Margaret Thatcher once said that, "the trouble with socialism is that eventually you run out of other people's money." Britain's Labour Party may have shed much of its socialist baggage since it returned to respectability and power in 1997, but with the country running a deficit that will reach 13 percent of GDP this year, the next British government must navigate a path through an Era of No Money that will test its resolve in ways not seen for a generation.
For the first time in decades, strikes are back on the public consciousness, with both the employees of British Airways and the national rail network taking to the picket lines and British Gas employees threatening to follow. Adding to the government's whiff of decay was the revelation that three former cabinet ministers had been pimping themselves out like, as one put it, "a cab for hire" available to any business interest or pressure group prepared to pay $7,500 a day for the questionable privilege of their "strategic" advice. The shamelessness of their lobbying activity was revealed in a TV documentary and prompted their suspension from the Parliamentary Labour Party. Stephen Byers, a former transport secretary, offered a novel defense of his activities: He was not guilty of any improper conduct, he insisted, because he had lied to would-be clients about the extent of his influence and ability to persuade ministers.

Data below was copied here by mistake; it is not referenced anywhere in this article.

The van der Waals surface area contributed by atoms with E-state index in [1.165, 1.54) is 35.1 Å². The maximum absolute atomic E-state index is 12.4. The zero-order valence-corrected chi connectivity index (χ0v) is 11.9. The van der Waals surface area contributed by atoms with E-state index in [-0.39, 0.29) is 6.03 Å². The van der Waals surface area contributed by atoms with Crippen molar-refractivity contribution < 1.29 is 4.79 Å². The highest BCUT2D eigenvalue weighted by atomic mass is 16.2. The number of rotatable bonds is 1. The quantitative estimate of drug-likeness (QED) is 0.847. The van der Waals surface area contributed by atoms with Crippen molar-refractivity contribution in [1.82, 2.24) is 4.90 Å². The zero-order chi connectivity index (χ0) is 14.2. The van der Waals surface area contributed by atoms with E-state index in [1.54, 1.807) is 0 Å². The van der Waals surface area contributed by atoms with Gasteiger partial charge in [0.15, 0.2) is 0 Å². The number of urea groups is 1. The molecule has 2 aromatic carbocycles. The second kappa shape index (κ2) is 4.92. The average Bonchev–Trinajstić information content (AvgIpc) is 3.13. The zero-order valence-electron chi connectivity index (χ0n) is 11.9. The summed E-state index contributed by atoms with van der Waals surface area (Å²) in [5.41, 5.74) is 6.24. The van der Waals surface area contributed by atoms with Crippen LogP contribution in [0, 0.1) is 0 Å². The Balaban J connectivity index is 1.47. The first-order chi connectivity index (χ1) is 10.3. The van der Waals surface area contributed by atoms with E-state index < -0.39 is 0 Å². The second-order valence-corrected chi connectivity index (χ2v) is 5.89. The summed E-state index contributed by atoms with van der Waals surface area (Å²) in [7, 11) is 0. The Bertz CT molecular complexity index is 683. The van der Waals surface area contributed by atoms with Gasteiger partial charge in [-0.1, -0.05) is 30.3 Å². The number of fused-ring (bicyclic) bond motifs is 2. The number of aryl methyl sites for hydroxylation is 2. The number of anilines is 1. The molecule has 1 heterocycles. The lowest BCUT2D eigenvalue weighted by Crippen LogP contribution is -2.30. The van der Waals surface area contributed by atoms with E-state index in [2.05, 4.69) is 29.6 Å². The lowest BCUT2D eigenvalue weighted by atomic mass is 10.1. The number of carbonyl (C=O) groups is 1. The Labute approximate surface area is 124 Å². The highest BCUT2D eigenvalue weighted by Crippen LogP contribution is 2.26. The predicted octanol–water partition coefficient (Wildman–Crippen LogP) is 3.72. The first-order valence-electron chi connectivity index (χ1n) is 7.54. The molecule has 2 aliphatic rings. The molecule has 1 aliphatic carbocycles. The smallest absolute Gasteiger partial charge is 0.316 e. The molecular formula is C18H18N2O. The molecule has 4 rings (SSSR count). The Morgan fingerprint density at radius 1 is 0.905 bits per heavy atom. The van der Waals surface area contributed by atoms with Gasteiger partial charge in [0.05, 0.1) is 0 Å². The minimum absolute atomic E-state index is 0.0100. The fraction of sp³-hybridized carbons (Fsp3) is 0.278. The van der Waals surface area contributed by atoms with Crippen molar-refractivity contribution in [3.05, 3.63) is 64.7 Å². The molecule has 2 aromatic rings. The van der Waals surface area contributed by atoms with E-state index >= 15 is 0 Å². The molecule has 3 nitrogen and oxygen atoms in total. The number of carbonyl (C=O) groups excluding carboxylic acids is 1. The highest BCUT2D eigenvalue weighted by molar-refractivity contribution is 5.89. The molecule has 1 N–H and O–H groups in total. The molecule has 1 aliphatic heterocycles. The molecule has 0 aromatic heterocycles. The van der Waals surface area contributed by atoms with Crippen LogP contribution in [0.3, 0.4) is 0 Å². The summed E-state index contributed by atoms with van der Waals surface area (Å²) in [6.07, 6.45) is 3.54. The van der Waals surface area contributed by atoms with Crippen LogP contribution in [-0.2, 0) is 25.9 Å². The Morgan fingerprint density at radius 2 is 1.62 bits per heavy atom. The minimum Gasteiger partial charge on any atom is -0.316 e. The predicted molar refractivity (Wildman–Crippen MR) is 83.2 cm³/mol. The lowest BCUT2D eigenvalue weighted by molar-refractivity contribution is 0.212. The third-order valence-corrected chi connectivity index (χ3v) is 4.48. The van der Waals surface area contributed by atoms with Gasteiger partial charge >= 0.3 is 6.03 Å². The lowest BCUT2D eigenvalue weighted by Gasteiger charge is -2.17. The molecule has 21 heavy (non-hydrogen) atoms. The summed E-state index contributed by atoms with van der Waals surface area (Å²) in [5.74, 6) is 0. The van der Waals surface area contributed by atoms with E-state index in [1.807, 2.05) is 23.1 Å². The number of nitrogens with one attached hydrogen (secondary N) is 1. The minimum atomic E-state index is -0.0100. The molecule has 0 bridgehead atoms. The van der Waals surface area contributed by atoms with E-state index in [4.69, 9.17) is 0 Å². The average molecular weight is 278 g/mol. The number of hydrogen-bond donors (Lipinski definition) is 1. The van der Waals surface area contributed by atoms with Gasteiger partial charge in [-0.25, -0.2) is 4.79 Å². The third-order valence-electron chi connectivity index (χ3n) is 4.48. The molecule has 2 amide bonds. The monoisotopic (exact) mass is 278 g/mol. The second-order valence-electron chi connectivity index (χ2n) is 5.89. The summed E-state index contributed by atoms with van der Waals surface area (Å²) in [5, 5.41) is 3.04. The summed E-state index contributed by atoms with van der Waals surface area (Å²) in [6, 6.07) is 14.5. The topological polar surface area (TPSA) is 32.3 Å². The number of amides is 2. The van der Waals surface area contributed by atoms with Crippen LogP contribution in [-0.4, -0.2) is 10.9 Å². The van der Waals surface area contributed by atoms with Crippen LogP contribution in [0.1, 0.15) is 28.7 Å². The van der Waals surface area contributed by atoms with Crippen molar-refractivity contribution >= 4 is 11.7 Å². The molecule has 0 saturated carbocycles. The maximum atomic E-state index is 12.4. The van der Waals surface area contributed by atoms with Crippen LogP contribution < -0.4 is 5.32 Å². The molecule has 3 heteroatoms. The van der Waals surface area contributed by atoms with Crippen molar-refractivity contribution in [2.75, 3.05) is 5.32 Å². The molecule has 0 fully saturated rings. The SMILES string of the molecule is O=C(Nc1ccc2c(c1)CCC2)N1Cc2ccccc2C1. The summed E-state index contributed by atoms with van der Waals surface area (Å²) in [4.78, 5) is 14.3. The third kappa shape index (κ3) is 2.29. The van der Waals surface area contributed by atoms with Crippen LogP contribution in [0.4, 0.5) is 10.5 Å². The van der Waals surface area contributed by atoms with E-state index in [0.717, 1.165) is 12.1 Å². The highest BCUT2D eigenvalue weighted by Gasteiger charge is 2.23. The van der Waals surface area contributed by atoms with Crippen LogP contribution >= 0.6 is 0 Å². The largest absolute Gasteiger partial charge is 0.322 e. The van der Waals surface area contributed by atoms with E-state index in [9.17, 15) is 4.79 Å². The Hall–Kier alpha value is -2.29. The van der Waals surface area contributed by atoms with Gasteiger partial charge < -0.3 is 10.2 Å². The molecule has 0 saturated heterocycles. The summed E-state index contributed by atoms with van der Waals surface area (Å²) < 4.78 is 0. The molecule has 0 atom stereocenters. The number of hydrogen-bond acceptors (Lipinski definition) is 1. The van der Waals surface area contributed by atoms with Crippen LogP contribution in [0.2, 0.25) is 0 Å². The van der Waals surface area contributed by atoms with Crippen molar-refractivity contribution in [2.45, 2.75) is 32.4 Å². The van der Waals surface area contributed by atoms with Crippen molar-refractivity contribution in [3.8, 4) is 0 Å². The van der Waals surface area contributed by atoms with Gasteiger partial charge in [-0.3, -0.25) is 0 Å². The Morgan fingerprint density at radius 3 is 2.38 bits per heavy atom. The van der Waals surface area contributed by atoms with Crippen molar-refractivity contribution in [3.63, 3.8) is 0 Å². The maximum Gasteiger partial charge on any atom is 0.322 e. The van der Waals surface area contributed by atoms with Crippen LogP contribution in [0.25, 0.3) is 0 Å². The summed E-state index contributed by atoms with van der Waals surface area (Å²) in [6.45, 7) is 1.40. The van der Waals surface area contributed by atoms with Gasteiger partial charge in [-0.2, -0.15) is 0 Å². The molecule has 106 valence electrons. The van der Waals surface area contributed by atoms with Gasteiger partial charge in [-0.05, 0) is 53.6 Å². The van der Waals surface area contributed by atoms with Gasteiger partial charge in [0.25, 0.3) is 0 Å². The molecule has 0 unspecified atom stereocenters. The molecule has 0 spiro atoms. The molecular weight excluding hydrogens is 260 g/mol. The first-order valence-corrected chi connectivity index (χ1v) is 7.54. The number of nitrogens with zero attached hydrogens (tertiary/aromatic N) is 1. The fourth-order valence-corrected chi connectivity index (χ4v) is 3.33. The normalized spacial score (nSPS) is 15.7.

The unions are putting the next government—whether led by Gordon Brown or David Cameron—on notice that a year of strife and discontent awaits them.
All in all, however, this shabby affair was reminiscent of the last days of John Major's government when an exhausted Tory party was battered by "sleaze" allegations en route to its annihilation at the polls in 1997. The strikes call to mind an even more depressing era—the 1970s, which culminated in a humiliating bailout from the IMF and a year of industrial unrest and strikes that reached their apogee in the so-called Winter of Discontent in the months before the 1979 election that swept Thatcher to power.